Yvonne Battista, Associate Professor, DTAH: Yvonne Battista is an Associate at DTAH where she has spent 16 of her 19-year career designing, managing and implementing landscape projects with a focus on stormwater management, urban streetscapes, and parks. Yvonne prioritizes the seamless integration of pedestrian environments within complex urban conditions with a focus on environmental stewardship and quality design solutions.
Session 18 | Room 9232 | 2:30 pm - 3:30 pm
Blue, Green and Smart: New Land Use Patterns Drive Modern Stormwater Technologies
In the 1990s, urban planning and real estate professionals began to witness the advent of increased densities, mixed-use development and a renaissance in urban centers. Compact, walkable and diverse land uses were becoming favored, and this approach was a marked change from the low-density development that had characterized land use over the previous decades. Higher-built densities provide new ways to think about managing stormwater. More buildings and the resultant increase in impervious surfaces, catalyzed solutions utilizing smart stormwater management systems. Furthermore, as a result of regulatory changes, cities now require property developers to manage a significant percentage of stormwater on site. Unlike suburban or rural regions where land is cheap, urban areas generally can’t depend on constructed ponds to do that. Additionally, the cost of land in densely populated areas means developers must build the most efficient stormwater management systems possible. Downtown land values can be 4 to 30 times higher per acre in comparison to land 10 miles from a city center. In major urban areas, land costs can be exorbitant. Green infrastructure integrated with smart stormwater systems can help protect developers’ ROI by maximizing the building’s footprint in proportion to the size of the parcel of land.
Anthony Mayer, CEO, Hanging Gardens, LLC: Anthony Mayer is the CEO of Hanging Gardens, LLC; a firm specializing in urban stormwater management solutions. Anthony is a LEED AP, and GRP with 18+ years in the Green Infrastructure Industry. Anthony’s goal is to provide objective information that results in successful green roofing & stormwater mitigation/recycling projects.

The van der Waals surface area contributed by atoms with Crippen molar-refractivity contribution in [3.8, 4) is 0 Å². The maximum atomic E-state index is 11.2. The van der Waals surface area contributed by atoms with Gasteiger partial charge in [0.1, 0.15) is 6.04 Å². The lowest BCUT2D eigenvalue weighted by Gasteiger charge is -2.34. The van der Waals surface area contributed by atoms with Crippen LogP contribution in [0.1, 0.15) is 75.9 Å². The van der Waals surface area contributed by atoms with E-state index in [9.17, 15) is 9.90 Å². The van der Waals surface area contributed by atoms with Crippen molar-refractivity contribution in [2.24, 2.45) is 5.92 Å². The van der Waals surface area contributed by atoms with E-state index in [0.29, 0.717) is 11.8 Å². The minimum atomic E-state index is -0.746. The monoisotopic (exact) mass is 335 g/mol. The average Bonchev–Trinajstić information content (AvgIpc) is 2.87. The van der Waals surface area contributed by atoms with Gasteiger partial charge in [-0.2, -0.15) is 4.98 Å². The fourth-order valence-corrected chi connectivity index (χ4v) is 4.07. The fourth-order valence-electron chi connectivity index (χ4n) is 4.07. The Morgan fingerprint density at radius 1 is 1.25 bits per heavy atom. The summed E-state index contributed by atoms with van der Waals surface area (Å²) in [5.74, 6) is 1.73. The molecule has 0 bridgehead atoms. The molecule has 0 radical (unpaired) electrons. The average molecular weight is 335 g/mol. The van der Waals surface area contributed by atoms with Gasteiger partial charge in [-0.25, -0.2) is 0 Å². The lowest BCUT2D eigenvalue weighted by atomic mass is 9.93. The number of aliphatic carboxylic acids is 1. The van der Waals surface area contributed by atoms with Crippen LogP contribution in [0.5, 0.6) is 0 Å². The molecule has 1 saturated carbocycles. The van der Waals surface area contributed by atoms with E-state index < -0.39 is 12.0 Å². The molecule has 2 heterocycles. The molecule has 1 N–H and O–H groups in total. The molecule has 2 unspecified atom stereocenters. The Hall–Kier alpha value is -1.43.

Session 19a | Room 9231 | 2:30 pm - 3:30 pm
An in depth case study on the cork-screw green roof/wall construction installed by Sempergreen at the Kennedy Center in Washington D.C. Designed by Steven Hall Architects, this three dimensional green roof/wall is a technical masterpiece.
Oscar Warmerdam, President, Sempergreen: Bio coming soon.
Session 19b | Room 9231 | 3:00 pm - 3:30 pm
Green advertising on roads and cities, a sustainable way for our planet
In 2011, we created the first green self-sustainable advertising on the highway in a region of Chile. The green sign covered by plants and grasses, became an icon, since it is recognized by all the people who pass through the place. The design consists of a green wall where the advertising message goes, this includes an automated irrigation system, an atmospheric water system, a led lighting system, all powered by solar panels. At its base and underground is a pond of water that is fed by rainwater, also by the system of atmospheric water and irrigation wastewater. With the success of the green sign, today there are dozens of green signs in the area and this means that the municipality has enacted a new law that says that advertising must contain 80% vegetation. This green sign has changed the way of advertising, contemplating sustainability and ecology, which has meant that other municipalities and regions of the country are considering a regulation so that advertising, necessarily contains a green surface.
Ignacio Espoz, CEO, Latin Green: Commercial engineer, inventor of patents, former director of WGIN, world pioneer in green infrastructure in green walls, international lecturer in America, Europe and Asia, presentation of master classes in Chile, Argentina, Peru, China and Korea, development of dozens of projects
Session 20a | Room 9230 | 2:30 pm - 3:00 pm
Plant Choices for Mid-Atlantic Green Roof
This talk will provide plant options for the Mid Atlantic region. In order to layer more ecosystem services on green roofs the plant choices must expand correspondingly. The audience will be provided with not only plants but strategies for employing them on roofs in the area.
Ed Snodgrass, President, Emery Knoll Farms: Bio coming soon.
Session 20b | Room 9230 | 3:00 pm - 3:30 pm
Lighting for plants integrated into architecture for human wellness
Biophilia has more designers integrating live plants into architecture. One of the biggest challenges sustaining greenery inside buildings and enclosures is light. I offer a detailed presentation on the glazing, artificial light sources and lighting needs for plants commonly uses in design. A plant is like the canary for the modern workplace. If there is enough light to support plant life, there is enough light to support a healthy and productive environment for people, too. A full white paper on the subject can be found at: https://planterra.com/PlanterraLightingGuide
Shane Pliska, President, Planterra: Shane Pliska is the president of Planterra Corporation, a provider of interior landscaping services to corporate and institutional buildings. He is also the founder of the Planterra Conservatory a botanical garden and event venue in West Bloomfield, Michigan.
Session 21 | Ballroom D | 3:35 pm - 4:05 pm
Flood Control Benefits of Small GI Systems